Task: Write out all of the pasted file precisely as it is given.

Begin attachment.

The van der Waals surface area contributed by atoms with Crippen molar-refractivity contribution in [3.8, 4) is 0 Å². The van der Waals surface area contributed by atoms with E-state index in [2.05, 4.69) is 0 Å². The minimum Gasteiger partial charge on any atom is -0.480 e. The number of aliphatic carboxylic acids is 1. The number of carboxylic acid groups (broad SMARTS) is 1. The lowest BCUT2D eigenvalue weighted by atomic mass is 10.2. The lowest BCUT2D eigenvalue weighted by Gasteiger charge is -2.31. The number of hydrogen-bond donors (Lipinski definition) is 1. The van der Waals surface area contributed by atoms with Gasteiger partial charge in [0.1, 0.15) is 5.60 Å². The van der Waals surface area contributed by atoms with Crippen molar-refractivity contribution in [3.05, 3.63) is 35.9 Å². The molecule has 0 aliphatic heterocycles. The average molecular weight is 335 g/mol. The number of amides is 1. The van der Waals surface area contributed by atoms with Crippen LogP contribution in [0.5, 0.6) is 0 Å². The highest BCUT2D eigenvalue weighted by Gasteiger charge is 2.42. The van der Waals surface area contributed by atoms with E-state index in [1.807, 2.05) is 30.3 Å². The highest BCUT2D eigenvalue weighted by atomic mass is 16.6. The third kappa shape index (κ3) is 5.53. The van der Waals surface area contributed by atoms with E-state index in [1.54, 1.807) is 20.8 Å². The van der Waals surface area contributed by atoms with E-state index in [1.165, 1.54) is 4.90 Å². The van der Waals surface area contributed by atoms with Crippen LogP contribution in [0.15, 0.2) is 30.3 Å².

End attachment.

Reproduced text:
The van der Waals surface area contributed by atoms with Crippen molar-refractivity contribution in [3.8, 4) is 0 Å². The van der Waals surface area contributed by atoms with E-state index in [2.05, 4.69) is 0 Å². The minimum Gasteiger partial charge on any atom is -0.480 e. The number of aliphatic carboxylic acids is 1. The number of carboxylic acid groups (broad SMARTS) is 1. The lowest BCUT2D eigenvalue weighted by atomic mass is 10.2. The lowest BCUT2D eigenvalue weighted by Gasteiger charge is -2.31. The number of hydrogen-bond donors (Lipinski definition) is 1. The van der Waals surface area contributed by atoms with Gasteiger partial charge in [0.1, 0.15) is 5.60 Å². The van der Waals surface area contributed by atoms with Crippen molar-refractivity contribution in [3.05, 3.63) is 35.9 Å². The molecule has 0 aliphatic heterocycles. The average molecular weight is 335 g/mol. The number of amides is 1. The van der Waals surface area contributed by atoms with Crippen LogP contribution in [0.5, 0.6) is 0 Å². The highest BCUT2D eigenvalue weighted by Gasteiger charge is 2.42. The van der Waals surface area contributed by atoms with E-state index in [1.807, 2.05) is 30.3 Å². The highest BCUT2D eigenvalue weighted by atomic mass is 16.6. The third kappa shape index (κ3) is 5.53. The van der Waals surface area contributed by atoms with E-state index in [1.54, 1.807) is 20.8 Å². The van der Waals surface area contributed by atoms with E-state index in [1.165, 1.54) is 4.90 Å². The van der Waals surface area contributed by atoms with Crippen LogP contribution in [0.15, 0.2) is 30.3 Å².